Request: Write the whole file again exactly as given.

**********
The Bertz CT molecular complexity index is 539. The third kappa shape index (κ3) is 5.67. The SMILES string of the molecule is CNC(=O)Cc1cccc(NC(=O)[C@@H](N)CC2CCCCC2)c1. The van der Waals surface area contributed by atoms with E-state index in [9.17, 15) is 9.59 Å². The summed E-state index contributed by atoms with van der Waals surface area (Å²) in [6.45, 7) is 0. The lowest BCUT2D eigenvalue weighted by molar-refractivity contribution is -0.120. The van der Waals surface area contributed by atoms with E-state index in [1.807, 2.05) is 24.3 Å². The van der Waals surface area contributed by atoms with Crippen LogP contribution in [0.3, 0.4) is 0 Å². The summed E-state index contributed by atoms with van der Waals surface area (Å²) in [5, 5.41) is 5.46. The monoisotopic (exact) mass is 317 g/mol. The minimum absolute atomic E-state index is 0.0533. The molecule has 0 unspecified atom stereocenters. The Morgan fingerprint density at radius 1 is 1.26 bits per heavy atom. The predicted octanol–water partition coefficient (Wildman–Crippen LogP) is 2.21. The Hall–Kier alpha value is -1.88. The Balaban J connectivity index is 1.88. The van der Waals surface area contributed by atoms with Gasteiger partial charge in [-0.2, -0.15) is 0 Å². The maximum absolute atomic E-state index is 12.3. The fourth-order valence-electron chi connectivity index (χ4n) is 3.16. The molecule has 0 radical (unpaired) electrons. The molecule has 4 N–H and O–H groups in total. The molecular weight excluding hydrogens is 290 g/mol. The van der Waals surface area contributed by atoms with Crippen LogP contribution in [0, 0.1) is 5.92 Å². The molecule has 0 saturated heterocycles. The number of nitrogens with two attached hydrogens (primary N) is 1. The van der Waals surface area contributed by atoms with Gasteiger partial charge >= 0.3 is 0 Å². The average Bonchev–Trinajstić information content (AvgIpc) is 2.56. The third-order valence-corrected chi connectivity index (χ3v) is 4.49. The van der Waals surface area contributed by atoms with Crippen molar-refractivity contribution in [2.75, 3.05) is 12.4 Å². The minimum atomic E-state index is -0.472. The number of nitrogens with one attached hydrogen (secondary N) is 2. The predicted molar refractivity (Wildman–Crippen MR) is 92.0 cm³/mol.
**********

The Bertz CT molecular complexity index is 539. The third kappa shape index (κ3) is 5.67. The SMILES string of the molecule is CNC(=O)Cc1cccc(NC(=O)[C@@H](N)CC2CCCCC2)c1. The van der Waals surface area contributed by atoms with E-state index in [9.17, 15) is 9.59 Å². The summed E-state index contributed by atoms with van der Waals surface area (Å²) in [6.45, 7) is 0. The lowest BCUT2D eigenvalue weighted by molar-refractivity contribution is -0.120. The van der Waals surface area contributed by atoms with E-state index in [1.807, 2.05) is 24.3 Å². The van der Waals surface area contributed by atoms with Crippen LogP contribution in [0.3, 0.4) is 0 Å². The summed E-state index contributed by atoms with van der Waals surface area (Å²) in [5, 5.41) is 5.46. The monoisotopic (exact) mass is 317 g/mol. The minimum absolute atomic E-state index is 0.0533. The molecule has 0 unspecified atom stereocenters. The Morgan fingerprint density at radius 1 is 1.26 bits per heavy atom. The predicted octanol–water partition coefficient (Wildman–Crippen LogP) is 2.21. The Hall–Kier alpha value is -1.88. The Balaban J connectivity index is 1.88. The van der Waals surface area contributed by atoms with Gasteiger partial charge in [-0.2, -0.15) is 0 Å². The maximum absolute atomic E-state index is 12.3. The fourth-order valence-electron chi connectivity index (χ4n) is 3.16. The molecule has 0 radical (unpaired) electrons. The molecule has 4 N–H and O–H groups in total. The molecular weight excluding hydrogens is 290 g/mol. The van der Waals surface area contributed by atoms with Crippen LogP contribution in [0, 0.1) is 5.92 Å². The molecule has 0 saturated heterocycles. The number of nitrogens with two attached hydrogens (primary N) is 1. The van der Waals surface area contributed by atoms with Gasteiger partial charge >= 0.3 is 0 Å². The average Bonchev–Trinajstić information content (AvgIpc) is 2.56. The third-order valence-corrected chi connectivity index (χ3v) is 4.49. The van der Waals surface area contributed by atoms with Crippen molar-refractivity contribution in [2.75, 3.05) is 12.4 Å². The minimum atomic E-state index is -0.472. The number of nitrogens with one attached hydrogen (secondary N) is 2. The predicted molar refractivity (Wildman–Crippen MR) is 92.0 cm³/mol.